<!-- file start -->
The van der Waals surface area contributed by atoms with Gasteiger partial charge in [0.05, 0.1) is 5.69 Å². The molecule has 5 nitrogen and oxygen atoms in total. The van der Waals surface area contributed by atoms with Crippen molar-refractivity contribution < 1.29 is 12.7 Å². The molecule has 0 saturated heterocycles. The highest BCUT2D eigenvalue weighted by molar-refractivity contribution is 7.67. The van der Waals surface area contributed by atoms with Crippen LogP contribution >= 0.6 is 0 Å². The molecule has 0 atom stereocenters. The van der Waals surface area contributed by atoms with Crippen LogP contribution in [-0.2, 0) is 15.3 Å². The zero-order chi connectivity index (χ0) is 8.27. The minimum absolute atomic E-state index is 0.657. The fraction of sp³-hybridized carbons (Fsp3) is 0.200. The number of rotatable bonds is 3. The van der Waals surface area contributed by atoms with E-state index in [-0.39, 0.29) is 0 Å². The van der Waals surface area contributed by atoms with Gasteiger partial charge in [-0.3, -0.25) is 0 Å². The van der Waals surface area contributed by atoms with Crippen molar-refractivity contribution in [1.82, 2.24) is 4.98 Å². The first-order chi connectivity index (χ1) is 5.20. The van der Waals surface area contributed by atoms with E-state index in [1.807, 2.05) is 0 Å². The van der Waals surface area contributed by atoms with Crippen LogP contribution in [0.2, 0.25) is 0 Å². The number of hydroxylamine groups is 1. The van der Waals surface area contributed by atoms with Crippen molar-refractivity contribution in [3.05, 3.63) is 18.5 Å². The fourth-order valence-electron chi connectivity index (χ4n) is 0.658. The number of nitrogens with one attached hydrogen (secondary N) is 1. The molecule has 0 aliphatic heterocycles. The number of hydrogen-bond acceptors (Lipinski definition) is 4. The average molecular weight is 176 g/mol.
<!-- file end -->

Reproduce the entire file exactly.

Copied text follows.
The van der Waals surface area contributed by atoms with Gasteiger partial charge in [0.05, 0.1) is 5.69 Å². The molecule has 5 nitrogen and oxygen atoms in total. The van der Waals surface area contributed by atoms with Crippen molar-refractivity contribution < 1.29 is 12.7 Å². The molecule has 0 saturated heterocycles. The highest BCUT2D eigenvalue weighted by molar-refractivity contribution is 7.67. The van der Waals surface area contributed by atoms with Crippen LogP contribution >= 0.6 is 0 Å². The molecule has 0 atom stereocenters. The van der Waals surface area contributed by atoms with Crippen LogP contribution in [-0.2, 0) is 15.3 Å². The zero-order chi connectivity index (χ0) is 8.27. The minimum absolute atomic E-state index is 0.657. The fraction of sp³-hybridized carbons (Fsp3) is 0.200. The number of rotatable bonds is 3. The van der Waals surface area contributed by atoms with E-state index in [-0.39, 0.29) is 0 Å². The van der Waals surface area contributed by atoms with Gasteiger partial charge in [-0.3, -0.25) is 0 Å². The van der Waals surface area contributed by atoms with Crippen molar-refractivity contribution in [1.82, 2.24) is 4.98 Å². The first-order chi connectivity index (χ1) is 5.20. The van der Waals surface area contributed by atoms with E-state index in [1.807, 2.05) is 0 Å². The van der Waals surface area contributed by atoms with Crippen LogP contribution in [0.2, 0.25) is 0 Å². The number of hydroxylamine groups is 1. The van der Waals surface area contributed by atoms with Crippen molar-refractivity contribution in [3.05, 3.63) is 18.5 Å². The fourth-order valence-electron chi connectivity index (χ4n) is 0.658. The number of nitrogens with one attached hydrogen (secondary N) is 1. The molecule has 0 aliphatic heterocycles. The number of hydrogen-bond acceptors (Lipinski definition) is 4. The average molecular weight is 176 g/mol.